12.10 Personal Protective Equipment (PPE).
    12.11 Isolation Program (Lockout/Tagout).
    12.12 Hot/Cold Work.
    12.13 Permits.
    12.14 Training.
    12.15 Recordkeeping.
    12.16 Contractors.
    12.17 Reporting of Accidents or Near Misses.
    12.18 General Fitness for Duty Evaluation.
    Chapter 13 Pre-Entry Evaluation and Entry Permit
    13.1 General.
    13.2 Pre-Entry Evaluation and Permit Elements.
    13.3 Reclassification and Alternate Procedures.
    Chapter 14 Recordkeeping
    14.1 Purpose.
    14.2 Employer Site Records.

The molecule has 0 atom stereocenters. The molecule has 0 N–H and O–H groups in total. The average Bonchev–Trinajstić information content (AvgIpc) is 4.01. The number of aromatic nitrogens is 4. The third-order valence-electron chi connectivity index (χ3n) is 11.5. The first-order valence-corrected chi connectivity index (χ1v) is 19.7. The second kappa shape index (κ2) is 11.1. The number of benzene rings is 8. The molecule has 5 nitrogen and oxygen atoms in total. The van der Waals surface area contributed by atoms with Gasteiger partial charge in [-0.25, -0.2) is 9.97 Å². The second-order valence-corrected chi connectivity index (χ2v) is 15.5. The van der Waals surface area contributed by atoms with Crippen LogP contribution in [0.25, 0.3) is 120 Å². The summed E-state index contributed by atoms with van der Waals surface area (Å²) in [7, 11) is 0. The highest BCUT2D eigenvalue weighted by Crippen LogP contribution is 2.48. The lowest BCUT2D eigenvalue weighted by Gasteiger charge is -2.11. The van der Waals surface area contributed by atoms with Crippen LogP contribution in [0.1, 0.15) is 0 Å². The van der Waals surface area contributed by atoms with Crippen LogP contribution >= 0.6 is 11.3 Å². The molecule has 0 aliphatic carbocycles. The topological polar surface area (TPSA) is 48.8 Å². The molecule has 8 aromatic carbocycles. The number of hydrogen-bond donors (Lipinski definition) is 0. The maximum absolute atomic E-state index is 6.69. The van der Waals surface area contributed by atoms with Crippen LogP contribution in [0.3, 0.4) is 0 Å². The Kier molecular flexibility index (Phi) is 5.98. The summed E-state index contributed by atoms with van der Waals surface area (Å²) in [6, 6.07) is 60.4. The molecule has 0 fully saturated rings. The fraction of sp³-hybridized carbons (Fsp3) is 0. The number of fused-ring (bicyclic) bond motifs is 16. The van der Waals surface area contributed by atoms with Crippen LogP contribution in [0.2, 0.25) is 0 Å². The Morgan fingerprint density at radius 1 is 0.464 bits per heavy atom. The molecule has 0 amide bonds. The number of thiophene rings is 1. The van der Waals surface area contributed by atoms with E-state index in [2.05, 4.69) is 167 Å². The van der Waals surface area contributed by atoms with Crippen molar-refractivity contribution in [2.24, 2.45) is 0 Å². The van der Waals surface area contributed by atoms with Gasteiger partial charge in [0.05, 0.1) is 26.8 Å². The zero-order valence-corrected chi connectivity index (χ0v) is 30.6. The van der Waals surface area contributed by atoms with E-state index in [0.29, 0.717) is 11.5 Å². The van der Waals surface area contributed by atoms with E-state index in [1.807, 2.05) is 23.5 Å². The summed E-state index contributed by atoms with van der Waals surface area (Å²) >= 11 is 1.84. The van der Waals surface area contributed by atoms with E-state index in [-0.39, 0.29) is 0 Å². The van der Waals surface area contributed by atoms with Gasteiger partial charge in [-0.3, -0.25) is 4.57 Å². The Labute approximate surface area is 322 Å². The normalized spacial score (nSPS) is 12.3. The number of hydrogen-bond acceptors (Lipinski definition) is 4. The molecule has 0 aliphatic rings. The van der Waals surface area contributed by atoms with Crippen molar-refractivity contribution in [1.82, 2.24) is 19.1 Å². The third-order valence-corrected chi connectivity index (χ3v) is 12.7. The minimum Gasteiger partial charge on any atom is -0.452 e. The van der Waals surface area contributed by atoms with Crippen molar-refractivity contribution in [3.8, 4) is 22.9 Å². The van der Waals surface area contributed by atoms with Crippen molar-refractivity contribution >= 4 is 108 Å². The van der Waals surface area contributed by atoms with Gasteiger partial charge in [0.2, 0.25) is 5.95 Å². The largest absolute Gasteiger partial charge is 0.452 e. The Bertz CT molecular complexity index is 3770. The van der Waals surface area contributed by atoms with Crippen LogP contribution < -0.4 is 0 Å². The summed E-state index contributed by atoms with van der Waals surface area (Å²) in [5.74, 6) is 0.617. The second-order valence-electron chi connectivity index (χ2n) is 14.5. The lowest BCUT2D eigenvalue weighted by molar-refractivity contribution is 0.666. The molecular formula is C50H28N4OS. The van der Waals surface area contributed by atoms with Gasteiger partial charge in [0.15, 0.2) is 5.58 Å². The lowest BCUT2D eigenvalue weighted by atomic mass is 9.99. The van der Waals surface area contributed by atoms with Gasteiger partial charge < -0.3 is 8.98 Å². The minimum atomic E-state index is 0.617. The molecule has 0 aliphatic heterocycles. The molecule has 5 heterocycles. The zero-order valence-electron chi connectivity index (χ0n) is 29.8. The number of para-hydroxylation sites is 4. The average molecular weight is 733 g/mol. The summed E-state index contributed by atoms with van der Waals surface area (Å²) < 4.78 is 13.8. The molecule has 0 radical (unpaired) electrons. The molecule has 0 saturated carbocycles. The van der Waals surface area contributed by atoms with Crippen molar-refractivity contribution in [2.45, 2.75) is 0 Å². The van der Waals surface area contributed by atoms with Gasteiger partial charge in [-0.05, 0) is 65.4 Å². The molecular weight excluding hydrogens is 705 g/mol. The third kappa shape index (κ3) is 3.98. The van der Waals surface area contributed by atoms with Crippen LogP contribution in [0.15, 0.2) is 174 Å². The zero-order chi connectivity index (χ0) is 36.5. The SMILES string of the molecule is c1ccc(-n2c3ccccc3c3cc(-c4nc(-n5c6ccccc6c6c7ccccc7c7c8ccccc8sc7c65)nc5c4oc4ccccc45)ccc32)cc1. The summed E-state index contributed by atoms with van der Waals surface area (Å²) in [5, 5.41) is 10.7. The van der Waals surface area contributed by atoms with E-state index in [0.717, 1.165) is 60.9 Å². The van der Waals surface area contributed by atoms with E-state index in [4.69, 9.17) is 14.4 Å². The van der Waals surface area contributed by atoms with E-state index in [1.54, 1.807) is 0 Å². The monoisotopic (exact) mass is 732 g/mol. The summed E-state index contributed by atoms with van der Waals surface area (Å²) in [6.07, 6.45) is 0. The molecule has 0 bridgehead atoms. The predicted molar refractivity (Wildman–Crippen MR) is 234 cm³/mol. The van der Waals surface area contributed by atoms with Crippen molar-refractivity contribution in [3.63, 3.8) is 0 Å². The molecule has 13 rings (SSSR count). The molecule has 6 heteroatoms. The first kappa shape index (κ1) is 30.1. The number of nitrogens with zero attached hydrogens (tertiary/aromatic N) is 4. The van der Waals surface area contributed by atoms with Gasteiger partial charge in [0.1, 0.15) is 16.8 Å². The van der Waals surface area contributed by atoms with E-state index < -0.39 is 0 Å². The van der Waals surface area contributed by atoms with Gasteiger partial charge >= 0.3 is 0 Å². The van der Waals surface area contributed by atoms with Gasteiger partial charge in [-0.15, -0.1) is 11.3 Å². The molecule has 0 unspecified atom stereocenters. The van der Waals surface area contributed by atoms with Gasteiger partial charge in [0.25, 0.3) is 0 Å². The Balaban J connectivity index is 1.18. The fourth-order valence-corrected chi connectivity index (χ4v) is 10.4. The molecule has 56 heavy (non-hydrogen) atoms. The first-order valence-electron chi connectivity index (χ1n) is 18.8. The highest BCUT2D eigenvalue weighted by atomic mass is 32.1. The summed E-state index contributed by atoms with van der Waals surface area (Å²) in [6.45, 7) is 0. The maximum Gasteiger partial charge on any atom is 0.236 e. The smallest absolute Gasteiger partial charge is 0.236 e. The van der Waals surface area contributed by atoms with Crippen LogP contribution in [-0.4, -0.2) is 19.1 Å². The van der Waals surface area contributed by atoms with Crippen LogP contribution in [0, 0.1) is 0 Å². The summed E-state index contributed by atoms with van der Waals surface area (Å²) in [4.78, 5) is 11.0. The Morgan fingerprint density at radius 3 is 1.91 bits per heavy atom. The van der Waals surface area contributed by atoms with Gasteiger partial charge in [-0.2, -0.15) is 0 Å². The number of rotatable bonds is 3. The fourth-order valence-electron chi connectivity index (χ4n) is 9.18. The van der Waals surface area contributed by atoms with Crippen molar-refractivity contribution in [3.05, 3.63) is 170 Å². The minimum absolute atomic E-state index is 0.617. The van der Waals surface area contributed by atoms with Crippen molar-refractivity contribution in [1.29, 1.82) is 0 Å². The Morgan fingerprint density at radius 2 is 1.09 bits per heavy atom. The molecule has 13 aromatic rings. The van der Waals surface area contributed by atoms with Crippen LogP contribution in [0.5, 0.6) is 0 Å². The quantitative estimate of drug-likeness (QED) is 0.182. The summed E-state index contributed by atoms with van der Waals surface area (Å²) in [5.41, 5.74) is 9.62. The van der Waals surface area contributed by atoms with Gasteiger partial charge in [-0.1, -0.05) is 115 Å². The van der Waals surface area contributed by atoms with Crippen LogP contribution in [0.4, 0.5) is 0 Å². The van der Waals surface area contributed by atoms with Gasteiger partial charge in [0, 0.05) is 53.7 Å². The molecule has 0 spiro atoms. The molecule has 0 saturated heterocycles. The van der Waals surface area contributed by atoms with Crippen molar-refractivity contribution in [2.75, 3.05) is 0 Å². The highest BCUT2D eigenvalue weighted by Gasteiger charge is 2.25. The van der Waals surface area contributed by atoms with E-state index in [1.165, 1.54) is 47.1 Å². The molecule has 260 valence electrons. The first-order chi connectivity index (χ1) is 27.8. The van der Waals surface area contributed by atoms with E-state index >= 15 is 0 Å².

14.3 Employee Records.
    Chapter 15 Management of Change (MOC)
    15.1 Purpose.
    15.2 Responsibilities and Communication for Implementing MOC.
    15.3 MOC Process and Activation.
    15.4 MOC -Warranted Confined Space Changes.
    15.5 MOC Completion and Verification.
    Chapter 16 Prevention Through Design (PtD)
    16.1 Purpose.
    16.2 Background.
    16.3 Responsibilities.
    16.4 PtD Process and Activation.
    16.5 PtD Warranted Confined Space Changes.
    Annex A Explanatory Material
    Annex B Sample Confined Space Pre-Entry Evaluation Form and Permit
    Annex C OSHA Alternate Entry Procedures and Reclassification
    Annex D Sample Management of Change (MOC) Form
    Annex E Informational References
  • Prior Edition

    2016 Edition

    Protect workers from life-threatening hazards using first-time NFPA 350, Guide for Safe Confined Space Entry and Work.